How To Deal With Shame

Everybody has shame and everybody has a way of dealing with shame—often manifested in one of three ways:

1. Play the Victim Card

We play the victim card when we try to side-step responsibility saying, “It’s not my fault, I’m the victim.” In today’s world, it’s hard to find someone who admits personal responsibility for wrongdoing.  Rather, we often see people blame their parents, society, government, etc.  We’ve seen this recently with the onslaught of sexual misconduct among certain men—stories that created the “#MeToo” movement. Even when these men “apologized,” so many of the apologies fall short of taking ownership for their offenses.  For example, Harvey Weinstein and Kevin Spacey both pledged to seek treatment for their misconduct.  Commenting on these pledges, Benedict Carey wrote in the New York Times, “Whatever mix of damage control and contrition they represent, pledges like these suggest that there are standard treatments for perpetrators of sexual offenses. In fact, experts say that no such standard treatments exist.” In other words, it’s not like there’s some pill or vaccination for sexual assault.  The problem is that people are unwilling to say, “I was wrong.  I have selfish and lustful desires that I did not keep in check.”  Instead they say, “I have a sickness that I must be treated for.”  In other words, “I’m not to blame.  I have an excuse.  I’m the victim.”

2. Play the Relative Card

We play the relative card when we blur the line between right and wrong.  We live in a culture that is flooded with moral relativism. We’ve done away with the biblical category of sin because by and large, we’ve done away with God.  But a society that loses an understanding of God, loses morality, or at least any clear grounds for morality.  In other words, denying God results in denying absolute morality.  Martin Luther King Jr. made this point in his famous Letter from Birmingham Jail. He said that if there was no higher divine Law, you would have nothing to appeal to, other than your subjective feelings, to determine whether something was right and wrong. If there is no God, then why have a sense of outrage when injustice and sexual harassment occur?  Isn’t that just the way it is—survival of the fittest?  Here’s my point:  Our culture is inconsistent.  The people who want to play the relative card in dealing with some sins want to put it on the shelf when pointing out other sins.  The hypocrisy is obvious and thus playing the relative card holds no water.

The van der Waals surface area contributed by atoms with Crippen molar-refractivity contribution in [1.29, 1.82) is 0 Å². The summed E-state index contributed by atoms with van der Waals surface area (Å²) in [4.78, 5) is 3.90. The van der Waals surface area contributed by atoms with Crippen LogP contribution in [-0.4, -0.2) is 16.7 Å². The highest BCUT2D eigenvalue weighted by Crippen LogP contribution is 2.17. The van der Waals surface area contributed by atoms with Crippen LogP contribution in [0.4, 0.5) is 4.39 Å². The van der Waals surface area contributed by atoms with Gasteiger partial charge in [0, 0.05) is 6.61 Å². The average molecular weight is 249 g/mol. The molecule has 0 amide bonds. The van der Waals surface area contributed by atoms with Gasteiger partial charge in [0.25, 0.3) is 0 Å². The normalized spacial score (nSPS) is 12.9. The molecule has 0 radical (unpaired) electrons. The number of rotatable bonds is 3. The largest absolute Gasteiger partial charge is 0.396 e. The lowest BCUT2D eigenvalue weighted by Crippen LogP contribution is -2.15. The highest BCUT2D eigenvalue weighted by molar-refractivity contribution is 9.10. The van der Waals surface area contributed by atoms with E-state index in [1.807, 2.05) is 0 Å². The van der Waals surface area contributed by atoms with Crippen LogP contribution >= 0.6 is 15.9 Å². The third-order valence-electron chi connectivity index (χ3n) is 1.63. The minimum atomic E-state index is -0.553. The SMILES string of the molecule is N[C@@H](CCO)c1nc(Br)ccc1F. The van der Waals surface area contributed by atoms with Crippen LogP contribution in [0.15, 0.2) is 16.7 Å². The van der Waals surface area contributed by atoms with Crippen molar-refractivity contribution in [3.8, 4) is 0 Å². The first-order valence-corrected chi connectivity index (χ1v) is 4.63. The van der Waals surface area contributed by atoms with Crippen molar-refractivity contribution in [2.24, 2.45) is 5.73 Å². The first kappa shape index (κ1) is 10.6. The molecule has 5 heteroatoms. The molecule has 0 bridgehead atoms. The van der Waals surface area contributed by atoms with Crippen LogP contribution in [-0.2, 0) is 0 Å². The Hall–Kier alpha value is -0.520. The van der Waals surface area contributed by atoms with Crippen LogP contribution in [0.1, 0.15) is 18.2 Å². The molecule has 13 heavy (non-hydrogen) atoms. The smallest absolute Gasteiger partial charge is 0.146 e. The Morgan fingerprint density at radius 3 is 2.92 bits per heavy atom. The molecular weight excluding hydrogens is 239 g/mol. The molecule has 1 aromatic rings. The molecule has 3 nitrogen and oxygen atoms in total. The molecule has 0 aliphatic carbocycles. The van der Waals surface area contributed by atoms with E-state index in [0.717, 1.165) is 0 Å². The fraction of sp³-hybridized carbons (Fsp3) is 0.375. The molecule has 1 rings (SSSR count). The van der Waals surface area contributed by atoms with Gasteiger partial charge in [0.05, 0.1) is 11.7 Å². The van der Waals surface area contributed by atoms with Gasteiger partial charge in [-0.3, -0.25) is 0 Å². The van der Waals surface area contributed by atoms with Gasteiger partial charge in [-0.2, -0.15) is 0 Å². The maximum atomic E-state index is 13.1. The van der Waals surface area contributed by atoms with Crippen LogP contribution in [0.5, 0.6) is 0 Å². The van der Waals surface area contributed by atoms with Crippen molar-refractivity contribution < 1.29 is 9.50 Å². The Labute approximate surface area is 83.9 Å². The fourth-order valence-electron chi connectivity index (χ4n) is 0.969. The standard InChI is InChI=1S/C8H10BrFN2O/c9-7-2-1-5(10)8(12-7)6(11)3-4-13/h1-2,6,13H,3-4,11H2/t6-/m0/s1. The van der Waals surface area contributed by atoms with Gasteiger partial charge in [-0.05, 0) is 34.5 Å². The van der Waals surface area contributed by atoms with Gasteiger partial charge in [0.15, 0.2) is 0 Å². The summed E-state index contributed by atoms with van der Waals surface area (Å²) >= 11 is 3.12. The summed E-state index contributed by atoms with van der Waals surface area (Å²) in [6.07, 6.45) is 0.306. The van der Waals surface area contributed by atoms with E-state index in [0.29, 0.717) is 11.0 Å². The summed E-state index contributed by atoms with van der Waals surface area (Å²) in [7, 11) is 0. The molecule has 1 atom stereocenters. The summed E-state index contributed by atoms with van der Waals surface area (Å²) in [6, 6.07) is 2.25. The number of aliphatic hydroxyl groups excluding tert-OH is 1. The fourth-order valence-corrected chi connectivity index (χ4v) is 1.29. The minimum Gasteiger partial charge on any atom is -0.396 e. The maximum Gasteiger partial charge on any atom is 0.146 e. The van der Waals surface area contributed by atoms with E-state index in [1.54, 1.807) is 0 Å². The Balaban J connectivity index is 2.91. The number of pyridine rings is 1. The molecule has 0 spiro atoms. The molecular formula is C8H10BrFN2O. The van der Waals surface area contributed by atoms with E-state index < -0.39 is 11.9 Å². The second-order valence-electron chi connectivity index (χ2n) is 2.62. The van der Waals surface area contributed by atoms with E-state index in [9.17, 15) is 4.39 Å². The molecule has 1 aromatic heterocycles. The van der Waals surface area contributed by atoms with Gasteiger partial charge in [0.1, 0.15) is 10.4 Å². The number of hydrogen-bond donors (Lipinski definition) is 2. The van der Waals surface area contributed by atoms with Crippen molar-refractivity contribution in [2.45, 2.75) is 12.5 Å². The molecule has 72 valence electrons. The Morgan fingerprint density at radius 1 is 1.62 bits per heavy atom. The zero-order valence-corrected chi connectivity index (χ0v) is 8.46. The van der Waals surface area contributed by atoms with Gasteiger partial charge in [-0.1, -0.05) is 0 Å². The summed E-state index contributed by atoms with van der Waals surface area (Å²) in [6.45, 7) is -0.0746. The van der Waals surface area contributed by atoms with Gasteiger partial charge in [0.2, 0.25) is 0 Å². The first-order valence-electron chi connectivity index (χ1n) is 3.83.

3. Play the Religion Card

We play the religion card when we try to hide our own flaws by pointing out the flaws in others (Luke 6:42).  The Pharisees were excellent at playing the religion card.  They made themselves feel better by pointing out how sinful or undisciplined were the people around them. Even today, this response to shame is especially aggressive among self-righteous religious people and can run rampant in church culture.

The problem with these three ways of dealing with shame is that all three are measuring shame on an unreliable, subjective scale.  If you play any three of these cards, you’re left with the best-case scenario being that you don’t feelas much shame?  But just b/c you don’t feel it, doesn’t mean that it shouldn’t be there.  Just b/c you don’t feel shame for something you do doesn’t make what you do right. History shows no indication that Hitler ever felt shame for his evil, and yet that doesn’t make it any less evil.

Suffice it to say, these three common ways that people deal with shame come up lacking because they’re all subjective.

But there isanother way—the biblical way.  The biblical way of dealing with shame is entirely different.  The biblical way is objective, rooted in an historical event that actually puts shame to death.

On the cross, Jesus dealt with your shame.  “For our sake he made him to be sin who knew no sin, so that in him we might become the righteousness of God” (2 Cor 5:21).  If you believe that, Jesus says that you’re cleansed from all sin, guilt, and shame—forever. That means your shame no longer defines you.  As Gerry Breshears said, “Your identity [is] marked only by what Jesus Christ has done for you and no longer by what has been done by you or to you.”  Jesus is the only definitive answer to our shame.

Dear Christian, embrace the identity that is yours in Jesus—and live in light of it.

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